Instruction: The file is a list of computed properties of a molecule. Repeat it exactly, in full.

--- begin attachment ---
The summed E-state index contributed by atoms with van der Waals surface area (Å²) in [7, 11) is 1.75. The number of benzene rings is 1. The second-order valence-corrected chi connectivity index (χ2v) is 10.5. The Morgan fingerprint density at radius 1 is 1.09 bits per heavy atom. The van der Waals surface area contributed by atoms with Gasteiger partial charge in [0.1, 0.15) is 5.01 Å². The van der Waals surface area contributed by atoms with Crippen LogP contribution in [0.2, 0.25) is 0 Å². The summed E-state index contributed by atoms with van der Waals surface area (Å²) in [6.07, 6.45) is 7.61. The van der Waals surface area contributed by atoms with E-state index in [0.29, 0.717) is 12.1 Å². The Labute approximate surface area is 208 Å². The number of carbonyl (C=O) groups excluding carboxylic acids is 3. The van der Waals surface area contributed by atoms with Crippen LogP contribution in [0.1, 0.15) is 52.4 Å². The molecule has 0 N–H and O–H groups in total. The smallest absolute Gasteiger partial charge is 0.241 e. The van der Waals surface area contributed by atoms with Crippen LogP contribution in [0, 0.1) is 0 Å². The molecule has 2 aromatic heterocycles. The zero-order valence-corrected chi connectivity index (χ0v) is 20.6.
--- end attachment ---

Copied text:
The summed E-state index contributed by atoms with van der Waals surface area (Å²) in [7, 11) is 1.75. The number of benzene rings is 1. The second-order valence-corrected chi connectivity index (χ2v) is 10.5. The Morgan fingerprint density at radius 1 is 1.09 bits per heavy atom. The van der Waals surface area contributed by atoms with Gasteiger partial charge in [0.1, 0.15) is 5.01 Å². The van der Waals surface area contributed by atoms with Crippen LogP contribution in [0.2, 0.25) is 0 Å². The summed E-state index contributed by atoms with van der Waals surface area (Å²) in [6.07, 6.45) is 7.61. The van der Waals surface area contributed by atoms with E-state index in [0.29, 0.717) is 12.1 Å². The Labute approximate surface area is 208 Å². The number of carbonyl (C=O) groups excluding carboxylic acids is 3. The van der Waals surface area contributed by atoms with Crippen LogP contribution in [0.1, 0.15) is 52.4 Å². The molecule has 0 N–H and O–H groups in total. The smallest absolute Gasteiger partial charge is 0.241 e. The van der Waals surface area contributed by atoms with Crippen LogP contribution in [0, 0.1) is 0 Å². The molecule has 2 aromatic heterocycles. The zero-order valence-corrected chi connectivity index (χ0v) is 20.6.